EDITOR’S NOTE: On Friday, the North Carolina Society of New York honored Higher Ed Works founder and chair Paul Fulton at its annual Dinner Dance. Since 1947, the Society has recognized 79 honorees, including John Motley Morehead III, John M. Belk, Dean E. Smith, Richard Hampton Jenrette, Julian and Josie Robertson, Gov. James Baxter Hunt, Jr., Dr. James and Ann Goodnight, and Thomas W. Ross. The following were Fulton’s remarks at the event.
NEW YORK (December 2, 2022) – Wow, what an honor and a privilege.
I have long heard about the North Carolina Society of New York. I have known many members and many people honored. But I never dreamed I would be standing here as an honoree.
It just goes to show that if you live long enough, nice things can happen – even to a little boy who grew up in Walnut Cove, and who some folks thought would never amount to much.
So I thank you for allowing me to have this feel-good moment and to share it with my family and friends.
I have a feeling I would not be standing here tonight if I had not been such a strong advocate for public higher education in North Carolina.
Since I retired from Sara Lee in 1993, I have been pretty involved in our University System in one way or another.
And to quote my friend Don Flow, who happens to be a graduate of the University of Virginia and also a past chair of the board at Wake Forest, “The UNC System is the most important institution in North Carolina. It is the distinctive difference between our state and every other Southern state. It sets us apart.”1
WE HAVE ONE of the fastest-growing states in the country. We rank No. 9 today in population, and we are closing in on Georgia for No. 8.2
We were recently recognized by CNBC as having the No. 1 business climate in the nation.3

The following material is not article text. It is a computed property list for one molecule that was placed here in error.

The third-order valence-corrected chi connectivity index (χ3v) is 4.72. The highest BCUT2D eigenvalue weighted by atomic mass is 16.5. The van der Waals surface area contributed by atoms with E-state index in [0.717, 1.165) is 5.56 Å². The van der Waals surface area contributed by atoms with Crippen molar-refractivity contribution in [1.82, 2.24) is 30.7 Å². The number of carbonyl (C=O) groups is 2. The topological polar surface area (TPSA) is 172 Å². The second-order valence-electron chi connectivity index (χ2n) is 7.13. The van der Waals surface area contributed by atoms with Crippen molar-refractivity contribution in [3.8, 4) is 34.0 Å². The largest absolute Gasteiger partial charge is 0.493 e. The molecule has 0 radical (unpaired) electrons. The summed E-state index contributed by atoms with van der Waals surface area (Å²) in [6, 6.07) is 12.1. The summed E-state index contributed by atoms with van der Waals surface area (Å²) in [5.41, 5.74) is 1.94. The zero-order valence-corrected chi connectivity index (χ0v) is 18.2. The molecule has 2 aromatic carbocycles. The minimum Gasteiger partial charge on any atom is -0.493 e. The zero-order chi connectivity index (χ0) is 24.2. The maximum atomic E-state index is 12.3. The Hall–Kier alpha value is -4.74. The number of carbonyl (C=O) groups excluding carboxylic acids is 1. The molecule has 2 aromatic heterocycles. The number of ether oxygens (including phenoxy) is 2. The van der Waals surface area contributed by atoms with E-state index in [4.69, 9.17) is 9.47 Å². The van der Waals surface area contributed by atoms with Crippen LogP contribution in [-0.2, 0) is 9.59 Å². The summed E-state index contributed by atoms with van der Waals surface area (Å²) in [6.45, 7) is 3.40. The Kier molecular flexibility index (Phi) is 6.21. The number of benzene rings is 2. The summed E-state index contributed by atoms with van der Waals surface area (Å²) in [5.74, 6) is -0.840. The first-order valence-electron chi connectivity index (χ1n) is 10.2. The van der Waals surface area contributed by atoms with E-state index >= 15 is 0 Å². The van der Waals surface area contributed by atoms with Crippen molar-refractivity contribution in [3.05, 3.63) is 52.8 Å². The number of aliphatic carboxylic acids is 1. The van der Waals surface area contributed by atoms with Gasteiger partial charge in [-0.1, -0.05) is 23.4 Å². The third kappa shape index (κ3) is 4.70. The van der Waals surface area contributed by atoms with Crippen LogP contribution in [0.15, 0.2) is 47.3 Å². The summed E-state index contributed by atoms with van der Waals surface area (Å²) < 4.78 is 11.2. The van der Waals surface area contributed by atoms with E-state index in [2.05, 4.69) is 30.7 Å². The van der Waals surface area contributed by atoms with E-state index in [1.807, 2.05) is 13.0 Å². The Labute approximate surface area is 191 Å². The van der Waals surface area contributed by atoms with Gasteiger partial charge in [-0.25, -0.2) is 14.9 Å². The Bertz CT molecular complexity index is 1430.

The state has announced over the last year about 20 major companies that are either coming to North Carolina or making major expansions – companies like Apple, Google, Wolfspeed, Vinfast, Boom Supersonic and Toyota.
These six companies alone represent about 17,000 high-paying jobs that’s will require post-high school education and/or training.4
Some would say they are coming here because our taxes are lower.
BUT I WOULD ARGUE that the primary reason is talent.
Our University System, led by our flagships, UNC-Chapel Hill and NC State, churns out over 40,000 highly qualified graduates each year. And one of the best community-college systems in the country stands ready for job training.
In addition, the UNC System attracts almost $3 billion in research dollars every year. That not only cures diseases across the globe. It spins off patents and start-up companies galore.
But to quote Don Flow again, “If it is not depoliticized, I believe the UNC System will be significantly and permanently diminished.”5
I agree with that. Over the past 10 to 12 years, the UNC System has been subject to far too much politicization.
WE HAVE A LOT OF WORK to do to resist this.
In fact, the Governor just appointed a commission headed by Tom Ross and Margaret Spellings to make recommendations on how to improve University governance. Tom and Susan Ross are here tonight.
This is a vitally important mission that will give recommendations on how to improve our governance.
And even though I turned 88 in September, I ain’t quite finished yet myself. I hope you will join us in fighting against politicization and political overreach in public education.
Thank you for the opportunity to be here with you tonight. And thank you for this honor you have bestowed on me.